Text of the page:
Rongve, Arvid; Witoelar, Aree; Ruiz, Agustín; Athanasiu, Lavinia; Abdelnour, Carla; Clarimon, Jordi; Heilmann-Heimbach, Stefanie; Hernández, Isabel; Moreno-Grau, Sonia; de Rojas, Itziar; Morenas-Rodríguez, Estrella; Fladby, Tormod; Sando, Sigrid B; Bråthen, Geir; Blanc, Frédéric; Bousiges, Olivier; Lemstra, Afina W; van Steenoven, Inger; Londos, Elisabet; Almdahl, Ina S; Pålhaugen, Lene; Eriksen, Jon A; Djurovic, Srdjan; Stordal, Eystein; Saltvedt, Ingvild; Ulstein, Ingun D; Bettella, Francesco; Desikan, Rahul S; Idland, Ane-Victoria; Toft, Mathias; Pihlstrøm, Lasse; Snaedal, Jon; Tárraga, Lluís; Boada, Mercè; Lleó, Alberto; Stefánsson, Hreinn; Stefánsson, Kári; Ramírez, Alfredo; Aarsland, Dag; Andreassen, Ole A; 1 Haugesund Hospital, Helse Fonna, Department of Research and Innovation, Haugesund, Norway. arvid.rongve@helse-fonna.no. 2 The University of Bergen, Department of Clinical Medicine (K1), Bergen, Norway. arvid.rongve@helse-fonna.no. 3 NORMENT, KG Jebsen Centre for Psychosis Research, Division of Mental Health and Addiction, Oslo University Hospital, Oslo, Norway. 4 Institute of Clinical Medicine, University of Oslo, Oslo, Norway. 5 Memory Clinic and Research Center of Fundació ACE, Institut Català de Neurociències Aplicades, Universitat Internacional de Catalunya (UIC), Barcelona, Spain. 6 Department of Neurology, IIB Sant Pau, Hospital de la Santa Creu i Sant Pau, Universitat Autònoma de Barcelona, Barcelona, Spain. 7 Center for Networker Biomedical Research in Neurodegenerative Diseases (CIBERNED), Madrid and Barcelona, Spain. 8 Institute of Human Genetics, University of Bonn, Bonn, Germany. 9 Department of Genomics, Life & Brain Center, University of Bonn, Bonn, Germany. 10 Department of Neurology, Akershus University Hospital, Lørenskog, Norway. 11 University of Oslo, AHUS Campus, Oslo, Norway. 12 Department of Neuromedicine and Movement Science, Norwegian University of Science and Technology, Trondheim, Norway. 13 Department of Neurology, St Olav's Hospital, Trondheim, Norway. 14 University Hospital of Strasbourg, CMRR (Memory Resources and Research Centre), Geriatrics Department, Strasbourg, France. 15 University of Strasbourg and CNRS, ICube laboratory and FMTS, team IMIS/Neurocrypto, Strasbourg, France. 16 University Hospital of Strasbourg, CMRR (Memory Resources and Research Centre), Laboratory of Biochemistry and Molecular Biology, Strasbourg, France. 17 University of Strasbourg and CNRS, Laboratoire de Neurosciences Cognitives et Adaptatives (LNCA), UMR7364, 67000, Strasbourg, France. 18 Alzheimercenter & Department of Neurology VU University Medical Center, Amsterdam, the Netherlands. 19 Lund University, Skane University Hospital, Institute of Clinical Sciences, Malmö, Sweden. 20 Department of Geriatric Psychiatry, Oslo University Hospital, Oslo, Norway. 21 Department of Medical Genetics, Oslo University Hospital, Oslo, Norway. 22 NORMENT, KG Jebsen Centre for Psychosis Research, Department of Clinical Science, University of Bergen, Bergen, Norway. 23 Department of Psychiatry, Namsos Hospital, Namsos, Norway. 24 Department of Mental Health, Norwegian University of Science and Technology, Trondheim, Norway. 25 Department of Geriatrics, St. Olav's Hospital, Trondheim, Norway. 26 Departments of Radiology and Biomedical Imaging, Neurology and Pediatrics, UCSF, San Francisco, USA. 27 Oslo Delirium Research Group, Department of Geriatric Medicine, Institute of Clinical Medicine, University of Oslo, Oslo, Norway. 28 Research Group for Lifespan Changes in Brain and Cognition, Department of Psychology, University of Oslo, Oslo, Norway. 29 Institute of Basic Medical Sciences, University of Oslo, Oslo, Norway. 30 Department of Neurology, Oslo University Hospital, Oslo, Norway. 31 Landspitali University Hospital, Reykjavik, Iceland. 32 DeCODE genetics, Reykjavik, Iceland. 33 Division for Neurogenetics and Molecular Psychiatry, Department of Psychiatry and Psychotherapy, Medical Faculty, University of Cologne, 50924, Cologne, Germany. 34 Department for Neurodegenerative Diseases and Geriatric Psychiatry, University of Bonn, 53127, Bonn, Germany. 35 Institute of Psychiatry, Psychology and Neuroscience, King's College London, London, UK. daarsland@gmail.com. 36 Center for Age-Related Diseases, Stavanger University Hospital, Stavanger, Norway. daarsland@gmail.com. 37 NORMENT, KG Jebsen Centre for Psychosis Research, Division of Mental Health and Addiction, Oslo University Hospital, Oslo, Norway. ole.andreassen@medisin.uio.no. 38 Institute of Clinical Medicine, University of Oslo, Oslo, Norway. ole.andreassen@medisin.uio.no. (Nature Publishing Group, 2019-05-07)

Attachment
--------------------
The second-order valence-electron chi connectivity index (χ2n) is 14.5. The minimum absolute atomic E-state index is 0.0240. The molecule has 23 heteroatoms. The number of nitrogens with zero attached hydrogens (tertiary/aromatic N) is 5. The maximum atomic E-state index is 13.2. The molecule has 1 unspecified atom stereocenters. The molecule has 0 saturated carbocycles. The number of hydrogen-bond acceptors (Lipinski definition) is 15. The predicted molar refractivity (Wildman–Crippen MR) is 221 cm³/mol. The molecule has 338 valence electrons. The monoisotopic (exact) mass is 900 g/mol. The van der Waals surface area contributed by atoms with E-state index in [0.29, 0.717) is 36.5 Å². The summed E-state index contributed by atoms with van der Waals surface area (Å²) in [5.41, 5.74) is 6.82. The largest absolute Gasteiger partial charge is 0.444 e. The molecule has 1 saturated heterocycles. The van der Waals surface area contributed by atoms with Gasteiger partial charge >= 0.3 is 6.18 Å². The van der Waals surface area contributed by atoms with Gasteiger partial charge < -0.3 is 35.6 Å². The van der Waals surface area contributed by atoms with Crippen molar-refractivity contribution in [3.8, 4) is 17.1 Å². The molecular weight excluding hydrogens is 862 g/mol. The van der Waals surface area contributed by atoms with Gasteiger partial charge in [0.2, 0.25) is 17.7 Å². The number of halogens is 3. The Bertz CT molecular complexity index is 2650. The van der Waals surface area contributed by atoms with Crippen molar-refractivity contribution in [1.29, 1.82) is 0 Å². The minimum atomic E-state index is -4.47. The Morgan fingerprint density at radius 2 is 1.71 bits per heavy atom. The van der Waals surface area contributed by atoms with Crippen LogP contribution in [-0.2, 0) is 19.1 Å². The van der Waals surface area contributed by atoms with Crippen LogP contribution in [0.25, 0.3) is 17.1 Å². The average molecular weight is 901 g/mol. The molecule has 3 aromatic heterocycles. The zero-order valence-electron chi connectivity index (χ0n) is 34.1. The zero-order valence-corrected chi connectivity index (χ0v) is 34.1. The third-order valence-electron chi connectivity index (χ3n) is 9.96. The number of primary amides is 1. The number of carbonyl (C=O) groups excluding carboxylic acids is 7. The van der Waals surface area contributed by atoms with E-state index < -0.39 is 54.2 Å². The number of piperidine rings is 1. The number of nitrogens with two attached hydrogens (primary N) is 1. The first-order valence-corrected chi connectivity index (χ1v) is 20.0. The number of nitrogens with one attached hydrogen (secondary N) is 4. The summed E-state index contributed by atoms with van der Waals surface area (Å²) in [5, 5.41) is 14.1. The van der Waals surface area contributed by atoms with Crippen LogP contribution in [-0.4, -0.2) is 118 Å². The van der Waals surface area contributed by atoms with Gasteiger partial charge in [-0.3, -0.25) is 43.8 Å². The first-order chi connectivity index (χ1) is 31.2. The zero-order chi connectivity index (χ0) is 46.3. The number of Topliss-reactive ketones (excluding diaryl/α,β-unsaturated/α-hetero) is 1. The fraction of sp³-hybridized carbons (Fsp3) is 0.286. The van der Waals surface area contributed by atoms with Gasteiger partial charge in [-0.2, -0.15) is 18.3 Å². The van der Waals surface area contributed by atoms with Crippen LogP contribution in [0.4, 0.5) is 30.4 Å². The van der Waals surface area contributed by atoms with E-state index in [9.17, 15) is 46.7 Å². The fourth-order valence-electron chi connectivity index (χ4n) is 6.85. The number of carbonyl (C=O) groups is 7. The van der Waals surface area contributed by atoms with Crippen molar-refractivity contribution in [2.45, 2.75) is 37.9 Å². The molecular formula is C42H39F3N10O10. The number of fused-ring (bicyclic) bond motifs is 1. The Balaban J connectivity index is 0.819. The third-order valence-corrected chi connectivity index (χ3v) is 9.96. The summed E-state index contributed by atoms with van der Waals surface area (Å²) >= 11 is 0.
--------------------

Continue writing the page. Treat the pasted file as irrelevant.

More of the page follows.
Dementia with Lewy Bodies (DLB) is a common neurodegenerative disorder with poor prognosis and mainly unknown pathophysiology. Heritability estimates exceed 30% but few genetic risk variants have been identified. Here we investigated common genetic variants associated with DLB in a large European multisite sample. We performed a genome wide association study in Norwegian and European cohorts of 720 DLB cases and 6490 controls and included 19 top-associated single-nucleotide polymorphisms in an additional cohort of 108 DLB cases and 75545 controls from Iceland. Overall the study included 828 DLB cases and 82035 controls. Variants in the ASH1L/GBA (Chr1q22) and APOE ε4 (Chr19) loci were associated with DLB surpassing the genome-wide significance threshold (p < 5 × 10-8). One additional genetic locus previously linked to psychosis in Alzheimer's disease, ZFPM1 (Chr16q24.2), showed suggestive association with DLB at p-value < 1 × 10-6. We report two susceptibility loci for DLB at genome-wide significance, providing insight into etiological factors. These findings highlight the complex relationship between the genetic architecture of DLB and other neurodegenerative disorders.